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The Dilemma

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Still from 'The Dilemma'
Released on Friday, Jan 21 2011

Vince Vaughn seems all-consumed with the state of modern relationships. He is the producer and star of The Dilemma, as he was in Couples Retreat and The Break-Up, but apparently, he hasn't learned very much. As slick businessman Ronny Valentine he finds himself in a situation he can't so easily talk himself out of, spotting his best friend's wife (Winona Ryder) cosied up with another man, wondering whether to tell. The emotional fall-out should be funny and insightful, but like The Break-Up, it slips through the cracks of comedy and drama, making little impact at all.

No doubt it was the pulling power of director Ron Howard that had Jennifer Connelly signing up to play Ronny's long-term girlfriend Beth (he helped her bag an Oscar for A Beautiful Mind). But her only job here is to flit between understanding and confused as Ronny gets increasingly flustered. For Ryder, the part of cheater Geneva is anything but a gift, though Howard gives her some room to show remorse. That's immediately before he cuts to Ronny on a park bench, weeping because she's threatened to tell hubbie Nick (Kevin James) that they slept together in college.

You won't know whether to laugh or cry. The spectacle of Vince Vaughn snivelling on a park bench is mostly just bemusing, but there are even less dignified moments when he gives in to a tendency for puerile humour. His scenes with Queen Latifah (who plays a trash-talking exec shepherding Ronny and Nick's new eco-car into production) are stupefying crude. Instead of deriving comedy from the tragedy of the situation, random jokes are inserted between the heavier scenes to try and balance the equation. It all makes for a very bumpy, unenlightening ride.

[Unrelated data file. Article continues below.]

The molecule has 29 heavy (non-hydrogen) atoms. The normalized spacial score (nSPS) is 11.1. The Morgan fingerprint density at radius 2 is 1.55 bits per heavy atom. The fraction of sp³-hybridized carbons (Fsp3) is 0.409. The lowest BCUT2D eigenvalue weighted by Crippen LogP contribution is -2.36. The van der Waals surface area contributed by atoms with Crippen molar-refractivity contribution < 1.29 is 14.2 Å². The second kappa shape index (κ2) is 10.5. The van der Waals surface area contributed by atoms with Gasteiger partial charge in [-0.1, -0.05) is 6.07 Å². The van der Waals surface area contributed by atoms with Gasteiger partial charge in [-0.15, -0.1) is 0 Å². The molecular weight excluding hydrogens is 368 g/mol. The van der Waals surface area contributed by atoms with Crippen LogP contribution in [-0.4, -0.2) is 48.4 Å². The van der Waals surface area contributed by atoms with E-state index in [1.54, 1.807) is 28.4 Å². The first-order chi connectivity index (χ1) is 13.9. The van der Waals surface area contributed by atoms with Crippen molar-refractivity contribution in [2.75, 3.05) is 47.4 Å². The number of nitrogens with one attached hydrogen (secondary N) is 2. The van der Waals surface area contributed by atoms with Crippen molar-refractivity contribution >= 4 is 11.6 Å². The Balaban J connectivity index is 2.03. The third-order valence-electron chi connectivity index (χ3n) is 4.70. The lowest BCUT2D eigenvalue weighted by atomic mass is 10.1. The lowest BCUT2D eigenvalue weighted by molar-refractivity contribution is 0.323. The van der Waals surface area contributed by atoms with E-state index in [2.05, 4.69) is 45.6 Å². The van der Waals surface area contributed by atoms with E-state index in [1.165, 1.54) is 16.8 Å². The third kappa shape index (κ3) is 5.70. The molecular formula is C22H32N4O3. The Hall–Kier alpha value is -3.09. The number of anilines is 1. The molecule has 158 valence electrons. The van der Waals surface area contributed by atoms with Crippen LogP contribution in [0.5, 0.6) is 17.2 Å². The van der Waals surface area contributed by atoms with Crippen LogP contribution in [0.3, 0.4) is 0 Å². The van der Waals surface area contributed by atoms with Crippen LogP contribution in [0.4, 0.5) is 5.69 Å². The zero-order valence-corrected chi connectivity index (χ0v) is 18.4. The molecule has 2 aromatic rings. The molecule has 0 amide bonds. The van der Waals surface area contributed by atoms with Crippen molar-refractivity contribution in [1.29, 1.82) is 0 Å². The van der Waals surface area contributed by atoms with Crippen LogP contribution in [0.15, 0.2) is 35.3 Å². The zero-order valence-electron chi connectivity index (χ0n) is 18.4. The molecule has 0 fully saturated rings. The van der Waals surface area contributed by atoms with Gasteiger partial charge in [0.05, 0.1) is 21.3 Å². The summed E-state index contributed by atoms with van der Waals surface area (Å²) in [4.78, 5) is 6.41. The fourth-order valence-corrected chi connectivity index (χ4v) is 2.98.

Things gets even bumpier when Ronny confronts The Other Man, a young hood called Zip (that's Step Up star Channing Tatum flexing the only muscles he knows how to use). The Dilemma may have been more involving if Zip had a well-judged point of view, but he talks mostly with hands, which occasionally grip a baseball bat to swing at Ronny's head. Again, Howard strikes the wrong tone. The level of violence is alarming, not funny. Beth is suitably perturbed by Ronny's behaviour and assumes he's fallen back into an old gambling habit. Sadly, there isn't enough depth to their relationship to spark a real sense of urgency when it hits the skids.

Ah, women! Who needs them anyway? That's the feeling you get towards the end of the film when - as if to counter the lack of a genuine male-female dynamic - the action veers into 'bromance' territory. The chemistry between Vaughn and James is fine, but again, the relationship lacks depth. As in Hitch and Mall Cop, James is lumbered with playing the inadequate goofball - his friendship with Vaughn being based on his willingness to be patronised by him. Of course, Vaughn plays the same fast-talking salesman he always does. Like these guys, this film is full of good intentions, but its energies are too often focussed in the wrong direction. Even for an experienced director like Howard, there are just too many problems to get around.


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